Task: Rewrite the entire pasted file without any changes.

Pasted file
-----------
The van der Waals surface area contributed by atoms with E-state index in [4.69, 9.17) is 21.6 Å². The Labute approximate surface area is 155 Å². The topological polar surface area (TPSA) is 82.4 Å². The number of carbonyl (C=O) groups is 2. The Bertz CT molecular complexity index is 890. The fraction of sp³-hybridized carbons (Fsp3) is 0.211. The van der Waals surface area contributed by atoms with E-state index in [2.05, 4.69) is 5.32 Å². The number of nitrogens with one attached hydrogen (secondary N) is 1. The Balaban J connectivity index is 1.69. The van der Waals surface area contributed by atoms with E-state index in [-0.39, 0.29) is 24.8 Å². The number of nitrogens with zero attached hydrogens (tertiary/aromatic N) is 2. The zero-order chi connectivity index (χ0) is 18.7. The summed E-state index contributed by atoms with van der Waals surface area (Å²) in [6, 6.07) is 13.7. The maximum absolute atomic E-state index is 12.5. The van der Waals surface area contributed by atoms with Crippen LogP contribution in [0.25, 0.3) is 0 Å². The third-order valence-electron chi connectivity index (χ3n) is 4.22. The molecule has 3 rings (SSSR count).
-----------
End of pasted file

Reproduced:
The van der Waals surface area contributed by atoms with E-state index in [4.69, 9.17) is 21.6 Å². The Labute approximate surface area is 155 Å². The topological polar surface area (TPSA) is 82.4 Å². The number of carbonyl (C=O) groups is 2. The Bertz CT molecular complexity index is 890. The fraction of sp³-hybridized carbons (Fsp3) is 0.211. The van der Waals surface area contributed by atoms with E-state index in [2.05, 4.69) is 5.32 Å². The number of nitrogens with one attached hydrogen (secondary N) is 1. The Balaban J connectivity index is 1.69. The van der Waals surface area contributed by atoms with E-state index in [-0.39, 0.29) is 24.8 Å². The number of nitrogens with zero attached hydrogens (tertiary/aromatic N) is 2. The zero-order chi connectivity index (χ0) is 18.7. The summed E-state index contributed by atoms with van der Waals surface area (Å²) in [6, 6.07) is 13.7. The maximum absolute atomic E-state index is 12.5. The van der Waals surface area contributed by atoms with Crippen LogP contribution in [0.25, 0.3) is 0 Å². The third-order valence-electron chi connectivity index (χ3n) is 4.22. The molecule has 3 rings (SSSR count).